Is it true that
when a hearing goes all the way to a final determination, the school
districts "win" more than they lose?
I just received your newsletter and enjoyed reading "Hearings
and due process in Massachusetts" by Elaine MacDonald.
I noticed, however, a significant assumption Ms. MacDonald makes in
her reasoning where she states "These stats indicate to me a couple
of things: School districts do come up with something acceptable to
most parents -- 7,401 IEP rejections result in only 618 hearing requests
which result in only 34 full hearings."
What Ms. MacDonald fails to explore in these MA-DOE statistics is:
How many families are dissatisfied with their IEP, but do not know or
understand what their recourse is? Or are just so exhausted by their
children, the status quo, or their daily lives that they don't have
the heart to do battle with a system that is stacked against them?
How many families who rejected their IEP were then advised by their
advocate or lawyer (as we were) that the law states we must prove the
district-recommended placement would prevent satisfactory access to,
or progress in the state curriculum, which is very difficult to do without
actually putting the child in the recommended placement and then waiting
for him/her to fail, thereby wasting precious years and doing untold
damage to the child?
How many families were advised by their lawyer (as we were) that we
could fill a boat with money we will never get back, and spend it fighting
the district with a very high risk of still not getting the services
our child actually needs. Or, we could take that boatload of money and
spend it on a private placement, get the child what he needs, when he
can best benefit from it (the younger/sooner the better).
Some much more interesting statistics to know would be: Of all of the
Special Education schools and programs in Massachusetts, as well as
the "regular-ed" independent schools that have special-ed
programs embedded within them, how many of the students enrolled are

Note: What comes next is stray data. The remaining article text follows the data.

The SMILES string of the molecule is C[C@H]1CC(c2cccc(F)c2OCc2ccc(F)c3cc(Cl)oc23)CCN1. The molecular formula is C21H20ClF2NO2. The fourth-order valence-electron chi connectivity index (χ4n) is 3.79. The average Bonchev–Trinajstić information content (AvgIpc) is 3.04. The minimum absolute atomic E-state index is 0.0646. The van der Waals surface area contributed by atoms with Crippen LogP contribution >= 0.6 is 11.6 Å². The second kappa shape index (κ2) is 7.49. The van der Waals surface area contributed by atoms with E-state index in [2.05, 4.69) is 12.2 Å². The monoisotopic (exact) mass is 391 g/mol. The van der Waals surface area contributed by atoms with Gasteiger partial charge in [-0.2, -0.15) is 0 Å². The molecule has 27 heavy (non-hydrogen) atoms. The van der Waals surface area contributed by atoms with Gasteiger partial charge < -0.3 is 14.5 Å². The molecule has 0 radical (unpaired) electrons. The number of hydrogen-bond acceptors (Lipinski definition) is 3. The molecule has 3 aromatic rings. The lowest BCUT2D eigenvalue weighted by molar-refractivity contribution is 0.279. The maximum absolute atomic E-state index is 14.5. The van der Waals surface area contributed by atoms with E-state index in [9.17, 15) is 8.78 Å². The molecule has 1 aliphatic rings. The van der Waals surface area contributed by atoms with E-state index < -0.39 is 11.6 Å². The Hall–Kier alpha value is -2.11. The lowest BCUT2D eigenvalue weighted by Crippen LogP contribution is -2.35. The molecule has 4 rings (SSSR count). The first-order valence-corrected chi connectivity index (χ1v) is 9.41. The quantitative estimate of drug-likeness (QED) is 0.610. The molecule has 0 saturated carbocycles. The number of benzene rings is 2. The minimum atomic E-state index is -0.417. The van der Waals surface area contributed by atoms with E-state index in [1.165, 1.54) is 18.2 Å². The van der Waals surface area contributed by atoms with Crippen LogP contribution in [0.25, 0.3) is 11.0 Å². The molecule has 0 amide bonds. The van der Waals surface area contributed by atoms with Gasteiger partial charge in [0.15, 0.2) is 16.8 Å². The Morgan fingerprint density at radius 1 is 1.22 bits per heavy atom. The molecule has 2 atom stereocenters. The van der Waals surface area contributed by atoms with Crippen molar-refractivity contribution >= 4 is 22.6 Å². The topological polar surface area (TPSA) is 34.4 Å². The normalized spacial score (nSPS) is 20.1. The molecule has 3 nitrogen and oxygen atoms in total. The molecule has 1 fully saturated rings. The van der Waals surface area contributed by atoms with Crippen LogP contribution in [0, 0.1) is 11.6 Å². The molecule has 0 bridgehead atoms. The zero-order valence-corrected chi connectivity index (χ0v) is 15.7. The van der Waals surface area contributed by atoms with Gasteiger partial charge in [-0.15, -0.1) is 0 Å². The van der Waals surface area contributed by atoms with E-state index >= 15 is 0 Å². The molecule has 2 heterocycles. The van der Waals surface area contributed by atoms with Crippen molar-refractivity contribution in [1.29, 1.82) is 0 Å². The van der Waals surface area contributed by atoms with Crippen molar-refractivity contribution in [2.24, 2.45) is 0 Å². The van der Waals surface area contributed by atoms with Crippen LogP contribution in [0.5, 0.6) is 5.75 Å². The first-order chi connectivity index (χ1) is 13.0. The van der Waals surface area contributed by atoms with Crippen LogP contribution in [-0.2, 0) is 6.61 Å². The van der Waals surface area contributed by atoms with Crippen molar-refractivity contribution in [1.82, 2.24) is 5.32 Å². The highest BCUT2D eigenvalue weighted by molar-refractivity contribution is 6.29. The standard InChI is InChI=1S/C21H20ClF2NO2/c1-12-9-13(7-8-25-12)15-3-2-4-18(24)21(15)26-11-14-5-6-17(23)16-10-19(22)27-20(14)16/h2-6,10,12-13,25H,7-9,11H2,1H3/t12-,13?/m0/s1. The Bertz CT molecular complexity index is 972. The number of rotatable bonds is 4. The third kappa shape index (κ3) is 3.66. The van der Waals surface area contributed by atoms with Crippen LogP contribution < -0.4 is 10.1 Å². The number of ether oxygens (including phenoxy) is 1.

being paid for by their parents? How many homeschoolers of children
with special education needs removed their children from school because
of dissatisfaction with the IEP and/or the services offered? How many
families agree to the school district's IEP, and then object to the
placement recommendation? How many agree in principle with the IEP,
only to be frustrated by the district not sticking to it's own provisions?
How many families use their time and money to pay for private tutoring,
instead of hiring a lawyer to file for a hearing and fight for services
from the public school?
Just to give you a small (anecdotal) glimpse into what the numbers could
possibly be, in my small neighborhood of about 20 houses, there are
three families (there may be more, these are just the ones that I know
of) who are paying for their children to go to The Carroll School in
Lincoln, MA, The Landmark School in Beverley, MA, and Eagle Hill Academy
in Hardwick, MA. I, myself, have two children with special education
needs whom I have chosen to homeschool out of frustration with the IEP/special
education process. Also in my town, there are two private elementary
schools, both of which have embedded special education programs for
children with language-related learning disabilities. For additional
tuition, one may apply for a seat in these programs. They are paid for
by the parents of the children attending, not by the district. Both
programs are full, with waiting lists. None of the families I know,
including mine, accepted their IEP. None of them, including mine, filed
And, none of this addresses the needs of gifted students who, technically,
are also supposed to fall under the category of Special Education. But
in Massachusetts there is no requirement to provide funding or programming
for gifted education. That population goes uncounted in the DOE statistics
because in this state they have no standing to request an IEP, much
less be counted among those who are dissatisfied with the services offered.
I believe Ms. MacDonald's simplistic conclusions drawn from the statistics
creates a misleading, inaccurately "rosey" picture of the
state of parental satisfaction with the IEP process in Massachusetts.
For a more in-depth understanding of this specific subject, please go
And, even if you may be lucky enough to craft a satisfactory IEP, for
an understanding of who may be responsible for implementing it, and
what their qualifications are, please read here: http://www.nctq.org/p/docs/nctq_reading_study_app.pdf,
as well as other articles from the National Council on Teacher Quality
This is, at best, a frustrating system. It is expensive and broken.
Our children, and therefore our society, are not being served by it.
Statements that the system is "doing something acceptable to most
parents" inhibit efforts at reform.
a Childs Fear of the Dentist
A dentists chair can be a little frightening
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cavities and dental work such as veneers later in life. Helping
your child get over or even avoid a fear of the dentist is paramount
for strong and healthy teeth as well as developing good dental habits.